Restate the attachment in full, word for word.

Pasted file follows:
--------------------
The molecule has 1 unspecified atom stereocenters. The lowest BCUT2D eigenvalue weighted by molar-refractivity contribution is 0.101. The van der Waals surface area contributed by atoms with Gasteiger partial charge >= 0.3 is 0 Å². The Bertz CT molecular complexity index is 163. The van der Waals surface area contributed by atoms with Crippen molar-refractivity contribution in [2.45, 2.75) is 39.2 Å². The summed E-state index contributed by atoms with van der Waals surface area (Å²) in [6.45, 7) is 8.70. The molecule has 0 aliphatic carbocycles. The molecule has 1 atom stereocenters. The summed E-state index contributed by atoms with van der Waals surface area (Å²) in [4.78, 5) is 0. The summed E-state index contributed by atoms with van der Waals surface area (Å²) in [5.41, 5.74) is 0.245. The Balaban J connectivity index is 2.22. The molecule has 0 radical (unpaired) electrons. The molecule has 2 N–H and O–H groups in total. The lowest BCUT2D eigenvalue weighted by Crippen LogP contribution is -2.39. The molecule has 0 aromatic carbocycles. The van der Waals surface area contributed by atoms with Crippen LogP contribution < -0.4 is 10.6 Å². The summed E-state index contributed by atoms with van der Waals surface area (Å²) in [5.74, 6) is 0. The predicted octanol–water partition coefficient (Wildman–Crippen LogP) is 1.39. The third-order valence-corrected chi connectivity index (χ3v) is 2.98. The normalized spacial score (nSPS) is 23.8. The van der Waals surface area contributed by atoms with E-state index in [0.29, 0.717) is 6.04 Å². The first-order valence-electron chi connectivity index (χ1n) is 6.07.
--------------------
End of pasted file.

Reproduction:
The molecule has 1 unspecified atom stereocenters. The lowest BCUT2D eigenvalue weighted by molar-refractivity contribution is 0.101. The van der Waals surface area contributed by atoms with Gasteiger partial charge >= 0.3 is 0 Å². The Bertz CT molecular complexity index is 163. The van der Waals surface area contributed by atoms with Crippen molar-refractivity contribution in [2.45, 2.75) is 39.2 Å². The summed E-state index contributed by atoms with van der Waals surface area (Å²) in [6.45, 7) is 8.70. The molecule has 0 aliphatic carbocycles. The molecule has 1 atom stereocenters. The summed E-state index contributed by atoms with van der Waals surface area (Å²) in [4.78, 5) is 0. The summed E-state index contributed by atoms with van der Waals surface area (Å²) in [5.41, 5.74) is 0.245. The Balaban J connectivity index is 2.22. The molecule has 0 radical (unpaired) electrons. The molecule has 2 N–H and O–H groups in total. The lowest BCUT2D eigenvalue weighted by Crippen LogP contribution is -2.39. The molecule has 0 aromatic carbocycles. The van der Waals surface area contributed by atoms with Crippen LogP contribution < -0.4 is 10.6 Å². The summed E-state index contributed by atoms with van der Waals surface area (Å²) in [5.74, 6) is 0. The predicted octanol–water partition coefficient (Wildman–Crippen LogP) is 1.39. The third-order valence-corrected chi connectivity index (χ3v) is 2.98. The normalized spacial score (nSPS) is 23.8. The van der Waals surface area contributed by atoms with E-state index in [0.29, 0.717) is 6.04 Å². The first-order valence-electron chi connectivity index (χ1n) is 6.07.